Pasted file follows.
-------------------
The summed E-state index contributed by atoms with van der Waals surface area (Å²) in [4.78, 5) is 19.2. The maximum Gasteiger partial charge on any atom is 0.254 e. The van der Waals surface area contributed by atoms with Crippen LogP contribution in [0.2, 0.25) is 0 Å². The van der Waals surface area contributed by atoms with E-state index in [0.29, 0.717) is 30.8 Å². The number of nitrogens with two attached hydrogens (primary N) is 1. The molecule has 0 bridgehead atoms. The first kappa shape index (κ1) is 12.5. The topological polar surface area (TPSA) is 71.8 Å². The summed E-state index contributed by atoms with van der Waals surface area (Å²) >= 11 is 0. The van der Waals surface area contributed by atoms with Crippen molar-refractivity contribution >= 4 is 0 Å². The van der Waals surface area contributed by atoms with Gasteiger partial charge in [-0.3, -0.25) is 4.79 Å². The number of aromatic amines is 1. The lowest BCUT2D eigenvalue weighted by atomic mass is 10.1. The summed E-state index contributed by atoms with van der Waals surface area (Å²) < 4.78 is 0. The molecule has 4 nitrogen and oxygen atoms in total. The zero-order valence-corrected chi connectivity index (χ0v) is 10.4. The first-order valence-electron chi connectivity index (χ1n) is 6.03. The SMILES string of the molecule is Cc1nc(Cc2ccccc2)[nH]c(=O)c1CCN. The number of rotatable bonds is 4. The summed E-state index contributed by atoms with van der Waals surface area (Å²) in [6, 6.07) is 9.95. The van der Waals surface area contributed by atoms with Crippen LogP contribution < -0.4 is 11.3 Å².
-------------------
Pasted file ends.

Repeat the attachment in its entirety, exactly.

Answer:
The summed E-state index contributed by atoms with van der Waals surface area (Å²) in [4.78, 5) is 19.2. The maximum Gasteiger partial charge on any atom is 0.254 e. The van der Waals surface area contributed by atoms with Crippen LogP contribution in [0.2, 0.25) is 0 Å². The van der Waals surface area contributed by atoms with E-state index in [0.29, 0.717) is 30.8 Å². The number of nitrogens with two attached hydrogens (primary N) is 1. The molecule has 0 bridgehead atoms. The first kappa shape index (κ1) is 12.5. The topological polar surface area (TPSA) is 71.8 Å². The summed E-state index contributed by atoms with van der Waals surface area (Å²) >= 11 is 0. The van der Waals surface area contributed by atoms with Crippen molar-refractivity contribution >= 4 is 0 Å². The van der Waals surface area contributed by atoms with Gasteiger partial charge in [-0.3, -0.25) is 4.79 Å². The number of aromatic amines is 1. The lowest BCUT2D eigenvalue weighted by atomic mass is 10.1. The summed E-state index contributed by atoms with van der Waals surface area (Å²) < 4.78 is 0. The molecule has 4 nitrogen and oxygen atoms in total. The zero-order valence-corrected chi connectivity index (χ0v) is 10.4. The first-order valence-electron chi connectivity index (χ1n) is 6.03. The SMILES string of the molecule is Cc1nc(Cc2ccccc2)[nH]c(=O)c1CCN. The number of rotatable bonds is 4. The summed E-state index contributed by atoms with van der Waals surface area (Å²) in [6, 6.07) is 9.95. The van der Waals surface area contributed by atoms with Crippen LogP contribution < -0.4 is 11.3 Å².